Green growth: how solar PV and wind power continue to grow in the US
Renewable power held a 19% share of the US’s total power capacity in 2020, and this share is expected to increase significantly to 48.4% by 2030.
One of GlobalData’s latest reports, ‘United States Power Market Outlook to 2030, Update 2021 – Market Trends, Regulations, and Competitive Landscape’ discusses the power market structure of the US and provides historical and forecast numbers for capacity, generation and consumption up to 2030.
The report also gives a snapshot of the power sector in the country on broad parameters of macroeconomics, supply security, generation infrastructure, transmission and distribution infrastructure, electricity import and export scenario, degree of competition, regulatory scenario, and future potential. An analysis of the deals in the country’s power sector is also included in the report.
A significant share
Renewable power held a 19% share of the US’s total power capacity in 2020, and this share is expected to increase significantly to 48.4% by 2030. Favourable policies introduced by the US Government will continue to drive the country’s renewable sector, particularly solar photovoltaics (PV) and wind power. Installed renewable capacity, excluding hydropower, increased from 16.5GW in 2000 to 239.2GW in 2020, growing at a compound annual growth rate (CAGR) of 14.3%.
By 2030, the cumulative renewable capacity is expected to rise to 884.6GW, growing at a CAGR of 14% from 2020 to 2030. Despite increase in prices of renewable equipment in 2021, such as solar modules, the US renewable sector will show strong growth during the 2021 to 2030. This is attributed to a short-term increase in equipment prices due to supply chain disruptions caused by the Covid-19 pandemic.
The US will continue to add significant renewable capacity additions during the forecast period to meet its target of reaching 80% clean energy by 2030. In November 2021, President Biden signed a $1tr Infrastructure Bill, within which $73bn is designated to renewables. This includes not just renewable capacity building, but also strengthening the country’s power grid and laying new high voltage transmission lines, both of which will be key to driving solar and wind power capacity additions.
Supportive regulation and long-term challenges
The expansion of renewable power capacity during the 2000 to 2020 period has been possible due to the introduction of federal schemes, such as production tax credits, investment tax credits and manufacturing tax credits. These have massively aided renewable installations by bringing down the cost of renewable power generation and making it at par with power generated from conventional sources.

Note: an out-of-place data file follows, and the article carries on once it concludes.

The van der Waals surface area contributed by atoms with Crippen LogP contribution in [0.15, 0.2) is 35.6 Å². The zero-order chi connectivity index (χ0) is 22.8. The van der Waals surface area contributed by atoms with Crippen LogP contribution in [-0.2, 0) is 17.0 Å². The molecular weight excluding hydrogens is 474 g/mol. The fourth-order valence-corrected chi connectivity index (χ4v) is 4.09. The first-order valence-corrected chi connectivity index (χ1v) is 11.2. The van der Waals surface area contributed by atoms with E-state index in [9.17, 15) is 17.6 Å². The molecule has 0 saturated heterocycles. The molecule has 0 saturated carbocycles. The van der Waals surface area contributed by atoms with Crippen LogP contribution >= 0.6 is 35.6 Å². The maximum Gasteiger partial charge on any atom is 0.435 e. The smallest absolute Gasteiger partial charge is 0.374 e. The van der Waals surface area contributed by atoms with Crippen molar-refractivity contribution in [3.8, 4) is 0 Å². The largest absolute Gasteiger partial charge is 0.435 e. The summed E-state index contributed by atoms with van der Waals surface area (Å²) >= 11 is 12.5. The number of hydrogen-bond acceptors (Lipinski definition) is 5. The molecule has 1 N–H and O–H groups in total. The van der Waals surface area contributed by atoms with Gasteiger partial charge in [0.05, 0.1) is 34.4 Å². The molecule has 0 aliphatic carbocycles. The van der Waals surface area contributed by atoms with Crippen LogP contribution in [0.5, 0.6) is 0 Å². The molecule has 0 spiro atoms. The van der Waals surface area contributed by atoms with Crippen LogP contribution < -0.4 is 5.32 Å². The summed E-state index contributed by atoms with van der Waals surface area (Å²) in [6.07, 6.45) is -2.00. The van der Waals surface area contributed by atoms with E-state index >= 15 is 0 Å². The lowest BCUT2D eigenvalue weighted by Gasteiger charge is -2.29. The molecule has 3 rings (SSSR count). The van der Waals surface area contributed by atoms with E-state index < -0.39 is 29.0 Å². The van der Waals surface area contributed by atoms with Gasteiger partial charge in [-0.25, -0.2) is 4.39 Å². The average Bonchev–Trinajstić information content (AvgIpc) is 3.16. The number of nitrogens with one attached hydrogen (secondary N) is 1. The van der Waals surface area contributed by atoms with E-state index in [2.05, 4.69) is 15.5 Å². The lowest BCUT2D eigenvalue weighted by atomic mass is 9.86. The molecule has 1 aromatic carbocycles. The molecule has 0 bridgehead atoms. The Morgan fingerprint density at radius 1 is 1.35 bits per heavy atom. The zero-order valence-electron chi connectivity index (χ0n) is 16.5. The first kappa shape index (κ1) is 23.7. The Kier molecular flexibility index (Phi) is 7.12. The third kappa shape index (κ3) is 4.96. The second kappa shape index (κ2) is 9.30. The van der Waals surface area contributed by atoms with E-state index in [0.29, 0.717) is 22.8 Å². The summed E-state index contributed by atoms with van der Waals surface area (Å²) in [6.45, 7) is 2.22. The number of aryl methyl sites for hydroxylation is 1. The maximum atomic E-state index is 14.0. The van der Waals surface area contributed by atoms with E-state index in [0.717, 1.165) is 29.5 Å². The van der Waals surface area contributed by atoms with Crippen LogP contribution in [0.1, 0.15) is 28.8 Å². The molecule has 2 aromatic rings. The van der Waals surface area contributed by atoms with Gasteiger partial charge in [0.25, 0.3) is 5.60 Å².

Over the last few years, the cost of solar PV and wind power installations has declined sharply. Since 2010, the cost of utility-scale solar PV projects decreased by around 82% while onshore wind installations decreased by around 39%. This has supported the rapid expansion of the renewable market. Yet the price of solar equipment has risen due to an increase in raw material prices and supply shortages, which may slightly delay the financing of some solar projects that are already in the pipeline.
A key challenge remains the ongoing impacts of the Covid-19 pandemic. The US was one of the worst hit countries in the world by the pandemic in 2020, as the electricity consumption in the country declined by 2.5% in 2020 as compared to 2019. Power plants that were under construction faced delays due to unavailability of components due to supply chain disruptions and unavailability of labour due to travel restrictions.
According to the US Energy Information Administration, 61 power projects, having a total capacity of 2.4GWm which were under construction during March and April 2020 were delayed because of the Covid-19 pandemic. Among renewable power technologies, solar PV and wind power projects were the most badly affected due to the pandemic. In March and April 2020, 53 solar PV projects, having a total capacity of 1.3GW, and wind power projects, having a total capacity of 1.2GW, were delayed due to the Covid-19 pandemic.
Moreover, several states suspended renewable energy auctions due to the pandemic. For instance, New York State Energy Research and Development Authority had issued a new offshore wind solicitation for 1GW and up to 2.5GW in April 2020, but this was suspended due to the Covid-19 pandemic. In July 2020, the authority relaunched the tender for 2.5GW of offshore wind capacity, with a submission deadline in October 2020.
To ease the financial burden on consumers during the pandemic, more than 1,000 utilities in the country announced disconnection moratoria and implemented flexible payment plans. Duke Energy, American Electric Power, Dominion Power and Southern California Edison were among the major utilities that voluntarily suspended disconnections.